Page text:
Opinion

Protecting a mom and her daughter shouldn’t be controversial

In December of 2014, Canadian Cassie Kaake was looking forward to something: the arrival of her daughter, Molly. Unfortunately, baby Molly didn’t survive the ten weeks until her birthday.

Neither did her mom.

A couple weeks before Christmas, they were found in a burned out house. Their deaths weren’t accidental: a man has been charged for Cassie’s murder. He wasn’t charged for killing Molly, however; under Canadian law, it wasn’t a crime. Molly’s father thinks that should change.

So does Conservative MP Cathay Wagantall. Wagantall has proposed Bill C-225; dubbed “Cassie and Molly’s Law,” it would have made killing Molly a separate crime. The need for such legislation is easy to see. In America, homicide is the leading cause of death for pregnant women. As Dr. Christie L. Palladino said after her study on pregnancy and violence, “It’s not what you want to read, but it’s the reality.”

Violence against pregnant women isn’t just an American problem, as women in Canada have been stabbed and beaten to death for refusing to abort. So why would anyone oppose a law like this? Ask the abortion lobby.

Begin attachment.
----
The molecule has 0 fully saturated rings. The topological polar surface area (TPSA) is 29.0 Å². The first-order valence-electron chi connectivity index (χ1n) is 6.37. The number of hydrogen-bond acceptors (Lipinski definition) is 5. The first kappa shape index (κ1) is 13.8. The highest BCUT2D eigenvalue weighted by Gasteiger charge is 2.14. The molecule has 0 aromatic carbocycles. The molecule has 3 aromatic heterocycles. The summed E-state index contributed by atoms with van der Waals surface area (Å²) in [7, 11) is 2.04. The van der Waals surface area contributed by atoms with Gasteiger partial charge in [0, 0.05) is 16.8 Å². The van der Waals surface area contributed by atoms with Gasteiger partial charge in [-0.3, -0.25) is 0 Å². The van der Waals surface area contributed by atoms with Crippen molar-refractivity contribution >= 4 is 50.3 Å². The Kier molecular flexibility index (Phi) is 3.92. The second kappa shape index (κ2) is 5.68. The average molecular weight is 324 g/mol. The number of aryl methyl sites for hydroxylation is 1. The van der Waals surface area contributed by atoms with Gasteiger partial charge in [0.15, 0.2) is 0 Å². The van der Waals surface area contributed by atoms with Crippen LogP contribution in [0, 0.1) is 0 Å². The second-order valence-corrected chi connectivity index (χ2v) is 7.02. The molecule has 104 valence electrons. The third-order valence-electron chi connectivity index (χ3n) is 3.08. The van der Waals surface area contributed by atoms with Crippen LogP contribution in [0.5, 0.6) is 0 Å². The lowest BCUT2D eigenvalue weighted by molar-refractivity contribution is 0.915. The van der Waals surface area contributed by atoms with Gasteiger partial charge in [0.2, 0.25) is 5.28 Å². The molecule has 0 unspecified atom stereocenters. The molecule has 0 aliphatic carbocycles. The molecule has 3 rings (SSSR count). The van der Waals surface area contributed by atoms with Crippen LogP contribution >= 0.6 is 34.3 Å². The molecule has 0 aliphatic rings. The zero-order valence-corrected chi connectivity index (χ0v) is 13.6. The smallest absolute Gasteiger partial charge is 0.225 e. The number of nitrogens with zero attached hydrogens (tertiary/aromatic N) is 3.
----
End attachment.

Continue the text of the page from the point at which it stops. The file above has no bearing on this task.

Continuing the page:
A Canadian pro-life organization called We Need A Law recently explained how abortion advocates fear “Cassie and Molly’s Law” will threaten their agenda. The group’s director, Mike Schouten, took the Canadian government to task for failing to protect women who have chosen life for themselves and for their preborn children:

If the [Justin] Trudeau government truly believed that a woman’s choice is paramount, then they would have no problem justifying a woman’s choice to have a legal abortion while also supporting a law against the violent crime of killing a fetus when the pregnant woman has not chosen abortion…. If they cannot do this, the only option they support is abortion, which is really no longer a choice at all.

The Abortion Rights Coalition of Canada’s executive director had this to say about similar legislation in 2008: “If the fetuses are recognized in this bill, it could bleed into people’s consciousness and make people change their minds about abortion.” Apparently that’s more important than women’s safety.

Canadians who don’t agree can contact their member of Parliament and voice support for C-225. Meanwhile, Americans can also demand stronger laws to protect mothers and children.

Because while a lot of things are controversial, protecting a mom and her daughter shouldn’t be one of them.

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